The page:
They have been blessed with a massive fan base, a core support who could sustain a prosperous and successful team but have been sadly let down by dreamers and fantasists who in their pursuit of glory have failed in the fundamentals of owning and running a football club.
Each fan who has walked through McDiarmid park in the past 20 years has never been under any delusion of our financial standing, we measure our success to our means and reach to the skies in our dreams and Saturday night fantasies.
To a St Johnstone, St Mirren or Killie fan, SPL status and top six finish is successful. To a Rangers fan unfortunately this is abject failure and a signal to spend. With 30 years of success having been built on lies and false economy myself and many “small” club fans who have been much maligned for being short-sighted and not spending in the 90’s under the remit of spend for success look to the once powerful façade of Ibrox Stadium and feel embarrassed for the history of the club which is being tainted by Mr Whyte and his predecessor Sir David Murray, also to the Scottish FA and the SPL who are equally tainted and not blameless, as governors of our game should have paid closer attention to its member clubs.
These men who have often been lauded as businessmen are appearing to operate as no more than vultures solely out for the benefit of themselves. With liquidation still a possibility I find myself torn on which outcome I would prefer.
As a St Johnstone fan I remember when Geoff Brown was ridiculed in the papers for questioning the sustainability of Gretna and unfortunately he was proven right.
Personally the death of Rangers Football Club may help rid Scottish football of one of its biggest diseases in the guise of the sectarianism which follows the Old Firm and taints each ground they visit.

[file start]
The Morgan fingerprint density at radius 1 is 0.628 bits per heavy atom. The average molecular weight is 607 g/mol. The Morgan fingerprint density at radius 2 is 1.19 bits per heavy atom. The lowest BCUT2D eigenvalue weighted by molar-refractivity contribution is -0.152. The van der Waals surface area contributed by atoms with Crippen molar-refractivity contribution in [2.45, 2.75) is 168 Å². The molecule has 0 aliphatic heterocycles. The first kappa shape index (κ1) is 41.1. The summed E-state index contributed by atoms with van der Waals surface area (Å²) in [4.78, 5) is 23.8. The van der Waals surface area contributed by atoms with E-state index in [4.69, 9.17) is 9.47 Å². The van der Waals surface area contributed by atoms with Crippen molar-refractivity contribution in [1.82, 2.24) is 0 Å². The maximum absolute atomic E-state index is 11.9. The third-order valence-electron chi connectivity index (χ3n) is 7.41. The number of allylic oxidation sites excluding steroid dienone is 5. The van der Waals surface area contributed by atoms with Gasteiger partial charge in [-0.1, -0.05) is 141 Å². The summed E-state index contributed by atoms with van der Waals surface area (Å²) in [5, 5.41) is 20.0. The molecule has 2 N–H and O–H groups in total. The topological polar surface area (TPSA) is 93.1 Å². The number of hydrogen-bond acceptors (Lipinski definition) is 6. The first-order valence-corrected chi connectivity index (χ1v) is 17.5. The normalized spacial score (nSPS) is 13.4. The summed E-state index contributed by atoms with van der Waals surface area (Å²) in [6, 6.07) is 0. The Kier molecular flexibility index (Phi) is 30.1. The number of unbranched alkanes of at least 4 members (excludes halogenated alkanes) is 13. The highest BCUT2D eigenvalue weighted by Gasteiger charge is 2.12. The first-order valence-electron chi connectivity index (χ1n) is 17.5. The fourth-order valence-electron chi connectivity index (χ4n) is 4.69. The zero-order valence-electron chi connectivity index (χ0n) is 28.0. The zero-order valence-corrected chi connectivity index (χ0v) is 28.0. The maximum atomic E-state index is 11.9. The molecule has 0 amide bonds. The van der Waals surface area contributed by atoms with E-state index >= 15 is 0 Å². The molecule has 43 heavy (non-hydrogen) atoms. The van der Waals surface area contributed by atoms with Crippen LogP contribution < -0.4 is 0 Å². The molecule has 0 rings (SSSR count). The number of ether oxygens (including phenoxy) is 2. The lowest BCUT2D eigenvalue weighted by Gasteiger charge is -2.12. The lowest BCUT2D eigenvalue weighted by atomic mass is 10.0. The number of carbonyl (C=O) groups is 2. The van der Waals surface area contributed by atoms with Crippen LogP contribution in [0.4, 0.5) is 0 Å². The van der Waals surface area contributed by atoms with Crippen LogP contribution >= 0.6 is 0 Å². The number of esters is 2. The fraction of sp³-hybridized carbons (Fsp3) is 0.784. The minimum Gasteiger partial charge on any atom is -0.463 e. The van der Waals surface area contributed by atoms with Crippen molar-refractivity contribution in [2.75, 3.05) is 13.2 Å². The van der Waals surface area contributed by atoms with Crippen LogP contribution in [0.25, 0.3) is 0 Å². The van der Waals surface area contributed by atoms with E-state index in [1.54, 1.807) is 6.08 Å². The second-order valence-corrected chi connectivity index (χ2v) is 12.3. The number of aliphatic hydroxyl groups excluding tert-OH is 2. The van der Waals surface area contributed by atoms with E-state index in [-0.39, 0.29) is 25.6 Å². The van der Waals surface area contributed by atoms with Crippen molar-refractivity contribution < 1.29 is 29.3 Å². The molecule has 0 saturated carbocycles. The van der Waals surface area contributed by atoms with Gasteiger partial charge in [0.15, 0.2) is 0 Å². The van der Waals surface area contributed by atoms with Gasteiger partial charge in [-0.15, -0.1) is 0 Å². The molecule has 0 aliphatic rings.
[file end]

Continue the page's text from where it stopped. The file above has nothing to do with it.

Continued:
Although TV deals may dwindle short-term, but with clubs being forced to rethink how they operate in time, I think our game would become stronger and with a solid footing would then prosper and help our national side.
The opposite side being the TV rights which keep so many operating just now are still vital and without knowing the finances of clubs it’s hard to estimate who could survive the short-term loss to recoup the long-term benefits.
As this week trundles on, I have sympathy for the innocents of Ibrox who will suffer so players can be paid their fortunes and fear of what may come, but I also look forward to what happens when we are passed the break point and Scottish football can work hard and earn the right to hold its head high and compete with the best through honest hard work and the belief you get out what you put in.
I confess I may see this through a simplistic and slightly tainted view in regards that my club had a chairman who was devoted to the club and not his personal benefit, ran it as a business with profit and loss believing that success off the pitch will lead to success on it.